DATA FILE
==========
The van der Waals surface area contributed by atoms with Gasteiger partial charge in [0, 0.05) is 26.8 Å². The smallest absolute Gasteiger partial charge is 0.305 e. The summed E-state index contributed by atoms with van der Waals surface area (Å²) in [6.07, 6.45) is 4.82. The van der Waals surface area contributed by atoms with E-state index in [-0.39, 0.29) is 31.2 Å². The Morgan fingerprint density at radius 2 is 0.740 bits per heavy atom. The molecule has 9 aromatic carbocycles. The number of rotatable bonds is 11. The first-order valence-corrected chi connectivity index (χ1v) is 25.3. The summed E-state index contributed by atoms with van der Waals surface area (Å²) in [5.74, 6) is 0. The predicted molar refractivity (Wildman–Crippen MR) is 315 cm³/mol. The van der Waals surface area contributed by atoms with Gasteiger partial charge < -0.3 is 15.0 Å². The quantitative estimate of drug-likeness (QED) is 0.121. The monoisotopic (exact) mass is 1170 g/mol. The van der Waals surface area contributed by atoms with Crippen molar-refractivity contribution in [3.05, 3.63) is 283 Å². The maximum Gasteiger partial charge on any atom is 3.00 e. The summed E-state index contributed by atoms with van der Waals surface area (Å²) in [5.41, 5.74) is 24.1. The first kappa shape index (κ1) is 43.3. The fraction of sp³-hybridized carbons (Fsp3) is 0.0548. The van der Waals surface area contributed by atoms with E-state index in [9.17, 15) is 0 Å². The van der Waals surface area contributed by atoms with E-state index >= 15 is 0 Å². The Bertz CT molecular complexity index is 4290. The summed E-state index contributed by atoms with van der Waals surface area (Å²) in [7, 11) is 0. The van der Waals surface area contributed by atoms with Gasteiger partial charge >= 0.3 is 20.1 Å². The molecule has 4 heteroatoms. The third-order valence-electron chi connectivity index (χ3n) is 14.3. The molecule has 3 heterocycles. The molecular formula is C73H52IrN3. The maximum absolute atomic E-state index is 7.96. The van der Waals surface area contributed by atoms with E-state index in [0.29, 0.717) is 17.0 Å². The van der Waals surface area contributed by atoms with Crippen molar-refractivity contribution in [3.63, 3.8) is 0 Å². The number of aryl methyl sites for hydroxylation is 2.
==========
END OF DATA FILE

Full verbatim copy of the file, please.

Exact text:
The van der Waals surface area contributed by atoms with Gasteiger partial charge in [0, 0.05) is 26.8 Å². The smallest absolute Gasteiger partial charge is 0.305 e. The summed E-state index contributed by atoms with van der Waals surface area (Å²) in [6.07, 6.45) is 4.82. The van der Waals surface area contributed by atoms with E-state index in [-0.39, 0.29) is 31.2 Å². The Morgan fingerprint density at radius 2 is 0.740 bits per heavy atom. The molecule has 9 aromatic carbocycles. The number of rotatable bonds is 11. The first-order valence-corrected chi connectivity index (χ1v) is 25.3. The summed E-state index contributed by atoms with van der Waals surface area (Å²) in [5.74, 6) is 0. The predicted molar refractivity (Wildman–Crippen MR) is 315 cm³/mol. The van der Waals surface area contributed by atoms with Gasteiger partial charge < -0.3 is 15.0 Å². The quantitative estimate of drug-likeness (QED) is 0.121. The monoisotopic (exact) mass is 1170 g/mol. The van der Waals surface area contributed by atoms with Crippen molar-refractivity contribution in [3.05, 3.63) is 283 Å². The maximum Gasteiger partial charge on any atom is 3.00 e. The summed E-state index contributed by atoms with van der Waals surface area (Å²) in [5.41, 5.74) is 24.1. The first kappa shape index (κ1) is 43.3. The fraction of sp³-hybridized carbons (Fsp3) is 0.0548. The van der Waals surface area contributed by atoms with E-state index in [9.17, 15) is 0 Å². The van der Waals surface area contributed by atoms with E-state index >= 15 is 0 Å². The Bertz CT molecular complexity index is 4290. The summed E-state index contributed by atoms with van der Waals surface area (Å²) in [7, 11) is 0. The van der Waals surface area contributed by atoms with Gasteiger partial charge >= 0.3 is 20.1 Å². The molecule has 4 heteroatoms. The third-order valence-electron chi connectivity index (χ3n) is 14.3. The molecule has 3 heterocycles. The molecular formula is C73H52IrN3. The maximum absolute atomic E-state index is 7.96. The van der Waals surface area contributed by atoms with E-state index in [0.29, 0.717) is 17.0 Å². The van der Waals surface area contributed by atoms with Crippen molar-refractivity contribution in [3.63, 3.8) is 0 Å². The number of aryl methyl sites for hydroxylation is 2.